Tulum review

Go-to dish: Cilbur (egg with smoked yoghurt and chicken crackling).
Go-to dish: Cilbur (egg with smoked yoghurt and chicken crackling). Photo: Wayne Taylor

217 Carlisle Street Balaclava, Victoria 3183

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Opening hours Tue-Sat 5pm-11pm
Features Licensed, Accepts bookings, Bar, Vegetarian friendly, Gluten-free options, Family friendly, Outdoor seating
Prices Moderate (mains $20-$40)
Chef Coskun Uysal, Murat Ovaz
Payments eftpos, Cash, Visa, Mastercard
Phone 03 9525 9127

Diners, meet vinegar. It's the secret assassin of the seasoning world and the reason Tulum is going to stick in your mind.

Turkish chef Coskun Uysal  is going to whip your weary palate at his six-month-old restaurant, Tulum. And you're going to enjoy it. We're in Balaclava for this modern-Turkish odyssey, where Uysal  and co-pilot Murat Ovaz squeeze Anatolian flavours into bracing and downright stunning food.

If you caught the train here – and that's a smart move, the Middle Eastern-leaning cocktail list is surprisingly good – perhaps you thought of Attica, Ben Shewry's now world-famous restaurant, one stop away. The thought isn't misplaced. Uysal spent his past few visits to Australia completing stages at high-end restaurants, and Attica was among them. The most notable link, though, isn't a Turkish take on wallaby pikelets, but a common connection with food that has a story and place.

Leeks topped with a colourful carrot halo.
Leeks topped with a colourful carrot halo. Photo: Wayne Taylor

Uysal  has a rare gift for cloaking dishes in narratives. What's become schtick for so many chefs in no way feels contrived here. Maybe it will be his razzed up after-school special, the now cult cilbur, a translucent poached egg napped in smoked yoghurt and brown butter, which you'll run golden shards of chicken skin and torn pita through.

You'll be ordering that dish, if only to balance the festival of fresh to come with one all-out gut-buster. Beyond that, the best advice is to throw control to the kitchen. The unlikely wins on paper transpire to be game-changers on the plate.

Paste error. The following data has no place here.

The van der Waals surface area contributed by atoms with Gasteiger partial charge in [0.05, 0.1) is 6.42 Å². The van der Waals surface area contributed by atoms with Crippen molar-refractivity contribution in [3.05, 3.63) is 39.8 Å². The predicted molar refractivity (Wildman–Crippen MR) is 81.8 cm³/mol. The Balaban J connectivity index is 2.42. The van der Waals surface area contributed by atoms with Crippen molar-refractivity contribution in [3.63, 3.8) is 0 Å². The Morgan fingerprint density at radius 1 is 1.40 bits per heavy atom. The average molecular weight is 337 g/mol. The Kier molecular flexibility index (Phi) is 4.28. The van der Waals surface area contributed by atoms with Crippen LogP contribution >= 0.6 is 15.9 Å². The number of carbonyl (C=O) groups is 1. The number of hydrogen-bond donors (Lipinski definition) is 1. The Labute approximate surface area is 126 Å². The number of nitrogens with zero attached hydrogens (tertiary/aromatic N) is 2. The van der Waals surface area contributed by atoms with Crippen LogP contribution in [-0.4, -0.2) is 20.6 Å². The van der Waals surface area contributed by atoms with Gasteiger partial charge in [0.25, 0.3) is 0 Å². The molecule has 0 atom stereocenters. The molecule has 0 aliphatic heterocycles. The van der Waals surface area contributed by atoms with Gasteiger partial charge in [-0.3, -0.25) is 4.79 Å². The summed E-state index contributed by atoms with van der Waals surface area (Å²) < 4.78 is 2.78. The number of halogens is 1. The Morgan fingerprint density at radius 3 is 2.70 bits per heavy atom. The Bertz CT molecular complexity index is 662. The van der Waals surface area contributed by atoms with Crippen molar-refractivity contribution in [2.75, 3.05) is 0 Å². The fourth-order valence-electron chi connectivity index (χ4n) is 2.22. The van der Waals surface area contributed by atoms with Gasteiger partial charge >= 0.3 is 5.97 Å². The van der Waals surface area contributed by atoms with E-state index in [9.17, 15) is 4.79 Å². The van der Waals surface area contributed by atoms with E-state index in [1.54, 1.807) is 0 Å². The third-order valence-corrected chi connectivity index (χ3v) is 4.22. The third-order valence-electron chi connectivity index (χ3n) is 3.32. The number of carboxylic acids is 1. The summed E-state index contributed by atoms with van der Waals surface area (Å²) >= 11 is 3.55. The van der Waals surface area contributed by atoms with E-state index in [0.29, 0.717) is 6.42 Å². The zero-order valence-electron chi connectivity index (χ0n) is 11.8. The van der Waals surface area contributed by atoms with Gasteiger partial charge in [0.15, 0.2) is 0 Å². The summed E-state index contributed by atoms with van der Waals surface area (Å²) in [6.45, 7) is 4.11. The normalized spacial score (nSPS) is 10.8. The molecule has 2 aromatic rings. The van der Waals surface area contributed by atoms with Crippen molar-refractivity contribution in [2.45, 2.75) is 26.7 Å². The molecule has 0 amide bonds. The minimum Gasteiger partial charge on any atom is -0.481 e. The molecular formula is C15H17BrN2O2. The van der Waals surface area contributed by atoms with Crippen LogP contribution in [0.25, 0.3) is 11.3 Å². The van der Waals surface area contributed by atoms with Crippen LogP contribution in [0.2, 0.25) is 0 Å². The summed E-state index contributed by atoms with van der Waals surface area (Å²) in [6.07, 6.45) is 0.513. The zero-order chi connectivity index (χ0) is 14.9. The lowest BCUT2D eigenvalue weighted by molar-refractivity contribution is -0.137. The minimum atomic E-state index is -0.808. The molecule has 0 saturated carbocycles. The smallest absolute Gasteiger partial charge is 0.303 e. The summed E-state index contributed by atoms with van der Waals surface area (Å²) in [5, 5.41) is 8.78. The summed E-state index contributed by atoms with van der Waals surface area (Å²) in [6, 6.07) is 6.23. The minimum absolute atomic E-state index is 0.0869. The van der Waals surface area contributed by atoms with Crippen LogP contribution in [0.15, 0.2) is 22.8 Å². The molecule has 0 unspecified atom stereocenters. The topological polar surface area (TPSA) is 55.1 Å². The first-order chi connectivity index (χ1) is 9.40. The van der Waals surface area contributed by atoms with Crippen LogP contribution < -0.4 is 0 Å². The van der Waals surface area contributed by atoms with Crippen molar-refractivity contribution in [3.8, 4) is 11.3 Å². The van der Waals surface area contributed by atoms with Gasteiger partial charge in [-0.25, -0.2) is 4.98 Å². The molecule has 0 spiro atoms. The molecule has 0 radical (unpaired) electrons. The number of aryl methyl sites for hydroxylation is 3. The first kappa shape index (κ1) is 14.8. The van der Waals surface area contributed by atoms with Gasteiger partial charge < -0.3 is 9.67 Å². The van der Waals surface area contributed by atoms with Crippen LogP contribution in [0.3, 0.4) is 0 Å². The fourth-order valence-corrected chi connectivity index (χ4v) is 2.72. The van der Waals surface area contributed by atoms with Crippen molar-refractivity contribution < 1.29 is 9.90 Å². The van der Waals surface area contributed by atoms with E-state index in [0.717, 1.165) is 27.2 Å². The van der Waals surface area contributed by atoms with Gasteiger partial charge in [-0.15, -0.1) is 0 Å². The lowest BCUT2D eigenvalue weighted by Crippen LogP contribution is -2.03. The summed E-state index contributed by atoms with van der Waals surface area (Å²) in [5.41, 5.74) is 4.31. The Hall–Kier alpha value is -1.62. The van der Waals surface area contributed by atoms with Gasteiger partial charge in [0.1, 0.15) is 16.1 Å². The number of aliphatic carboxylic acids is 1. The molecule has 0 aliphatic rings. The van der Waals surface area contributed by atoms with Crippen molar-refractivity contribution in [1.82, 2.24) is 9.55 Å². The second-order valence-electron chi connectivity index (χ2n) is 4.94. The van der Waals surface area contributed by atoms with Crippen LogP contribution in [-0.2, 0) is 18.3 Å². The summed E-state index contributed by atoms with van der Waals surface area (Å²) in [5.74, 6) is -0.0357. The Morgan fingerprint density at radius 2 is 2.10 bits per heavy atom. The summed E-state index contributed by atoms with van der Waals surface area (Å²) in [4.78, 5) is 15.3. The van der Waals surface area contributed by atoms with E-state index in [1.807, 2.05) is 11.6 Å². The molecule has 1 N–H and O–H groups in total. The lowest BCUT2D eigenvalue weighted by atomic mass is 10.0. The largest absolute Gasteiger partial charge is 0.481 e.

So there is a pâte of fava beans, tofu-like in texture, jump-started by sweet currants, dill and sliced grapes soaked in raki – that grappa-like spirit with hints of fennel and kerosene.

Ordek (duck breast) served with un-hulled tahini.
Ordek (duck breast) served with un-hulled tahini. Photo: Wayne Taylor

Or there's the stumpy arrangement of chilled leeks, crowned with a halo of shaved carrots, charred, puffed rice and sweet-sour hits of prune, molasses and orange zest that pings your palate like an elastic band.

The party continues with rockmelon compressed with rosewater vinegar (house-fermented over six months, and seen in jars along the walls), curled around picked crab in a luminous garden of watermelon, tomatoes, smooth feta and toasty pepitas. It shouldn't work. But this is high-wire balancing without even a feint of a stumble.

Wine-wise, it's an eclectic grab bag of Australian, French and German wines with just a couple of options from Turkey. There's a price-consciousness to the list (few things over $60), which some will love but adventurers might find restrictive. Having said that, the Suvla Kinali Yapincak does a fair impression of Jura chardonnay for only $47.

Tightly-packed tables inside Tulum.
Tightly-packed tables inside Tulum. Photo: Wayne Taylor

Space-sensitive diners should note that while Tulum is a study in anti-cliche elegance, its front bar glowing with modern liquors and long white walls beautifully scaled in turquoise tiles, the blond tables are so close you'll be trying not to sit in your neighbour's dinner as you fold yourself into wall-seats.

It is testament to Uysal's tableside manner that visibly miffed diners melt at the arrival of their onion. If you need further evidence of the power of vinegar, take it from the slow-cooked bulbs cocooning cinnamon-fragrant lamb mince and rice. Apple tea and cider vinegar soak a crowning lozenge of apple, acting like an amplifier, and almost reminds you of Carolina barbecue.

The beauty is in the balance here. Just when you think you're about to go over the edge, there's the simplicity of pan-seared duck breast, with a paste of un-hulled tahini.

Rice pudding with jerusalem artichoke and peach petals.
Rice pudding with jerusalem artichoke and peach petals. Photo: Wayne Taylor

You wind down to just-warm rice pudding flecked with sweet jerusalem artichoke and petals of fresh peach, like a mirror to the opening act.

It's been a long time since a restaurant took you on such a trip. Get on board.

The lowdown

Prepare for the palate-whipping of a lifetime.

Pro Tip: Throw control to the kitchen for the best adventure.

Go-to Dish: The cilbur – an egg docked in a pool of smoked yoghurt and butter with chicken crackling.

http://tulumrestaurant.com.au/